Thanks to being lower and shorter than the X1, and with a different suspension setup, the X2 also has a more sporty feel - though the most sporty version by far is the M35i version, which you can read more about below.
Apart from the M35i model, the X2 uses the same set of engines and transmissions as the X1. It is, however, more expensive than the equivalent X1 on a like-for-like trim and spec level.
BMW X2 M35i
Although the X1 doesn’t come in a dedicated high-performance X2 M flavour, the extra sportiness of the X2 means that BMW felt it was appropriate to add one of its famous ‘M’ badges. The result is the X2 M35i, which gets a 2.0-litre turbocharged four-cylinder engine that also sees service in the Mini Clubman JCW small performance estate, as well as the fastest version of the 1 Series family hatchback - the M135i - and the M235i Gran Coupe.
Power output is more than 300hp, which is transmitted through all four wheels via an eight-speed automatic gearbox. That's enough to fire the X2 M35i from 0-62mph in 4.9 seconds and on to a top speed of 155mph. That puts it on par with hot hatches such as the VW Golf R, and offers a direct rival to the likes of the VW T-Roc R and Audi SQ2.
|SE||From £4,995: Even the base-model SE X2 gets plenty of equipment, with rear parking sensors, sat-nav, cruise control and dual-zone climate control, plus 17-inch alloy wheels included.|
|Sport||From £4,995: Sport spec brings larger 18-inch alloy wheels, plus body-coloured roof trims, LED headlights and LED ambient interior lighting.|
|M Sport||From £4,995: As well as firmer suspension and a smarter-looking body kit, you get bigger 19-inch wheels when you move up to the M Sport models, along with heated front seats.|
|M Sport X||From £4,995: In truth, the M Sport X doesn’t offer all that much on top of the regular M Sport, apart from appealing leather seats, although its silver-accented styling is a little more rugged-looking.|
Diesel power may be less popular than it once was, but the prospect of impressive fuel economy means that diesel is still a great choice if you do a lot of miles. What’s more, the relaxed, efficient power delivery suits the SUV body style.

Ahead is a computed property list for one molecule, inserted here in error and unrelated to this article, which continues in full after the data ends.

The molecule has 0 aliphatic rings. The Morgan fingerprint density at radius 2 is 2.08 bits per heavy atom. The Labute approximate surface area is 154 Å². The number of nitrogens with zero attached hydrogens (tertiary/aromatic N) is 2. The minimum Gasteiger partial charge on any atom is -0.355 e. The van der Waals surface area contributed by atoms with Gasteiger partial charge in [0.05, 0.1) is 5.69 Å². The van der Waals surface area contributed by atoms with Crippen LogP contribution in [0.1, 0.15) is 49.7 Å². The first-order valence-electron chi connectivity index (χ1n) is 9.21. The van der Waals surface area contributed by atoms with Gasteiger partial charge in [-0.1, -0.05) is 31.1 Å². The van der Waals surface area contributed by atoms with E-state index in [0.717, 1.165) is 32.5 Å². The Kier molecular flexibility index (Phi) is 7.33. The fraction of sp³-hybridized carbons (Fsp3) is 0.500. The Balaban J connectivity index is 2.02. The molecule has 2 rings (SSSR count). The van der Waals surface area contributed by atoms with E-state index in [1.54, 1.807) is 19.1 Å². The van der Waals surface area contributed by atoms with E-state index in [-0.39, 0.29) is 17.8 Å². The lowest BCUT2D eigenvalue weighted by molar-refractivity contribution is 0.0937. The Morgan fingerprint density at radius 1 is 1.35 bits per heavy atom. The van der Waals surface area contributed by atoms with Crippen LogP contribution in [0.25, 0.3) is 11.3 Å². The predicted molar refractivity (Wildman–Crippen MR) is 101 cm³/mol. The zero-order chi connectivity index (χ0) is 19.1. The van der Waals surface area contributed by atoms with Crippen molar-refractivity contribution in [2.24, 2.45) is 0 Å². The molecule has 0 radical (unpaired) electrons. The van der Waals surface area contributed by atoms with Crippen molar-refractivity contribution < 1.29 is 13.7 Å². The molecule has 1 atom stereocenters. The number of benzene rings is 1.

All of which means the best powerplant in the X2 range is a diesel. Specifically, the 190hp xDrive20d, which is the more powerful of the two options. This can whisk the car from 0-62mph in a quick 7.7 seconds, deliver smooth motorway performance and allow for relaxed overtaking. It also offers strong claimed fuel economy of 51.4mpg.
If you want to maximise your fuel efficiency, minimise your emissions, and give yourself the option of short trips on electric power - provided you charge the battery regularly - the xDrive25e is the best bet. It has a 1.5-litre petrol engine working alongside an electric motor to give a combined total of 220hp.
This gives it sprightly performance, though it’s not as quick as the X2 M35i, yet is also in theory able to achieve 156.9mpg, and has an electric range of up to 32 miles on a full charge.
You’ll only achieve this sort of fuel economy if the majority of your trips are short enough to make the most of the car’s electric capability - and you remember to charge the car regularly. Fail to do so and the car has to lug around all the weight of the battery pack and electric motor with little electric assistance, meaning you can expect to burn lots of fuel.
With petrol, diesel and plug-in hybrid versions, plus a variety of trims - at a variety of price points - there’s an X2 out there to suit plenty of different budgets and lifestyles.
|BMW X2 xDrive25e Sport: The plug-in hybrid variant of the X2 is pricey, but if the majority of your journeys are relatively short and you have somewhere to conveniently and cheaply charge up the car’s battery pack, running costs for everyday driving could be very low.|
|BMW X1 xDrive20d Sport: The prospect of 50 mpg-plus will keep your wallet happy - something that’s always under strain when you have a young family - while the easy going performance of the 190hp diesel engine should keep you happy behind the wheel, too.|
|BMW X2 M35i: 306hp, four-wheel-drive and an eight-speed automatic gearbox are good starting points for a performance model, as is the 4.9-second 0-62mph sprint time, which is very quick for this type of car.|
|BMW X2 xDrive20i M Sport: The most powerful non-hybrid petrol model that isn’t the M35i is the least fuel-efficient model in the range, its performance isn’t as effortless as the 20d diesel model, and M Sport trim gives it an uncomfortable ride and a high price tag.|
If you’re after a smallish SUV with sleek coupe styling, the most direct rival for the X2 is the Audi Q3 Sportback, but it’s several thousand pounds more expensive for the cheapest version, and the BMW is marginally more satisfying to drive.
Less rakish but arguably more elegant is the Range Rover Evoque, which looks smart inside and out and will go a fair bit further off-road than the X2, but is a little less sporty-feeling on the road.